Looking for balance

Florida's offense run-heavy on first down, perhaps excessively so

Updated: October 30, 2012, 8:53 PM ET
By Michael DiRocco | GatorNation

GAINESVILLE, Fla. -- Will Muschamp screaming at an official.

[+] EnlargeMike Gillislee
Sam Greenwood/Getty ImagesIf it's a Florida first down, there's a good chance the ball will be handed off to Mike Gillislee.
Caleb Sturgis down the middle from 50 yards.

Mike Gillislee running the ball on first down.

Those are three pretty easy forecasts of what's going to happen whenever Florida takes the field.

No team in a BCS conference is as predictable as the Gators have become on first down. Florida is running the ball on 78.1 percent of its first downs, which is slightly more than Georgia Tech. The Yellow Jackets' triple option attack runs the ball on 77.9 percent of first downs.

Army, New Mexico, Air Force and Navy -- all of whom play option football -- are the only teams in the Football Bowl Subdivision that run the ball on a higher percentage of first downs than Florida.

"Probably a little predictable," offensive coordinator Brent Pease admitted. "Now, we're never going to get it back to balanced is what we say, because the numbers are so skewed at this time in the season, but we kind of go on a game-to-game basis."

Pease isn't predictable because he wants to be. The Gators are limited in what they can do in the passing game. The offensive line, especially in the past two games, has struggled in pass protection, and the backs and tight ends have not been reliable enough in helping pick up rushers. Sophomore quarterback Jeff Driskel has started only seven games and he's dealing with the issues that all young quarterbacks do: holding onto the ball too long, locking onto his receiver, and not being decisive.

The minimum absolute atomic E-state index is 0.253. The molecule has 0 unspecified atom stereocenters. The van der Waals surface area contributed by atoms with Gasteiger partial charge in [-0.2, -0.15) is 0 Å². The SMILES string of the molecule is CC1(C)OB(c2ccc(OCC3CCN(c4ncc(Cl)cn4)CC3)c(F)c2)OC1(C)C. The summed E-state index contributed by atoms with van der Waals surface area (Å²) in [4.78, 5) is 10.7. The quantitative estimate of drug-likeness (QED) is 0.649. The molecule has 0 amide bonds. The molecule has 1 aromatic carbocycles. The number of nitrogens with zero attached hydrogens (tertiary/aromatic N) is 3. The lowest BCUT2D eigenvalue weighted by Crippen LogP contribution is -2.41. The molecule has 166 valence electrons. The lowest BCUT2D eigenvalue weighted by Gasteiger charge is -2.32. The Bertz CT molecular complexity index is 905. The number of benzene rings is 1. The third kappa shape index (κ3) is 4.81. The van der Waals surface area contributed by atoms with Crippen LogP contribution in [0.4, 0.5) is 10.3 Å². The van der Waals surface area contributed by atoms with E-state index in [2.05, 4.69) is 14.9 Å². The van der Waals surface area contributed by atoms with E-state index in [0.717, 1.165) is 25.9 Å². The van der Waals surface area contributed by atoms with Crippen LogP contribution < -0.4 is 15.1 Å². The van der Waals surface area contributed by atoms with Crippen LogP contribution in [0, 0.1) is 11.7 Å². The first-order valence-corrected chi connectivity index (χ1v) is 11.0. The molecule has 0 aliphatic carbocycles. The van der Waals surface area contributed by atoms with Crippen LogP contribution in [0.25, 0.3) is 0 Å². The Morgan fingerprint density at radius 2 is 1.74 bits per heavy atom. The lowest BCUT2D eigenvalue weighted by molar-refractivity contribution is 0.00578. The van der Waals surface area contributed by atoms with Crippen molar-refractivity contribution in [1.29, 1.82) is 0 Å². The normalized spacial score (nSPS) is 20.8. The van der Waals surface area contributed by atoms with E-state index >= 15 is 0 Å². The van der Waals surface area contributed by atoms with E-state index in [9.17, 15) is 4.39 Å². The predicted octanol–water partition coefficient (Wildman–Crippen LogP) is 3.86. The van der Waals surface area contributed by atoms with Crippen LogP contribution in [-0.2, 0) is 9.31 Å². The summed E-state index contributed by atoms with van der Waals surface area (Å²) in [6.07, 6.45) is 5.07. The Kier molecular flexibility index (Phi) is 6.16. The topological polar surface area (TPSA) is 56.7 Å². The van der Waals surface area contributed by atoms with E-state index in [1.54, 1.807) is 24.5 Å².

Plus, the receivers have struggled to get open all season and the only consistent pass-catcher is tight end Jordan Reed.

So Pease's best option is running the ball, mainly with Gillislee. The senior has accounted for more than half of the Gators' first-down runs (56.4 percent) this season. That number increases to 64.4 percent in UF's last four games (LSU, South Carolina, Vanderbilt and Georgia). The Gators are averaging 5.5 yards per carry on first down, but that includes Driskel's 70-yard touchdown run against Vanderbilt, Trey Burton's 80-yard touchdown run against Tennessee, and Gillislee runs of 33, 38 and 45 yards. Driskel also had a 38-yard run against Kentucky.

UF has thrown 49 passes on first down, completing 30 for 269 yards with one interception.

The run-pass ratio on first down has been tilted even more toward the run in the past four games, with the Gators running the ball 81 percent of the time. UF ran the ball on 23 of 24 first downs against South Carolina and 19 of 27 first downs against Georgia.

UF coach Will Muschamp said the numbers are a bit skewed because they don't take into consideration where the Gators began a possession.

"When you get the ball on the 2-yard line against South Carolina you maybe want to run it," Muschamp said. "So I do think a lot of that's based on situational football. We self-scout ourselves hard. We look at what we're doing based on the personnel groupings we have, the field position, and the down and distance. That's something we studied pretty hard. We don't just look at just overall first downs. We look at the situations of first down."

But he also admitted that eight games is a big enough sample size for opponents to expect the Gators to run the ball on three out of every four first downs.

"That's something we're aware of," he said.

Below are charts of the most run- and pass-heavy BCS teams on first down. They were compiled by ESPN Stats & Information.

Mike DiRocco | email

ESPN Jacksonville Jaguars reporter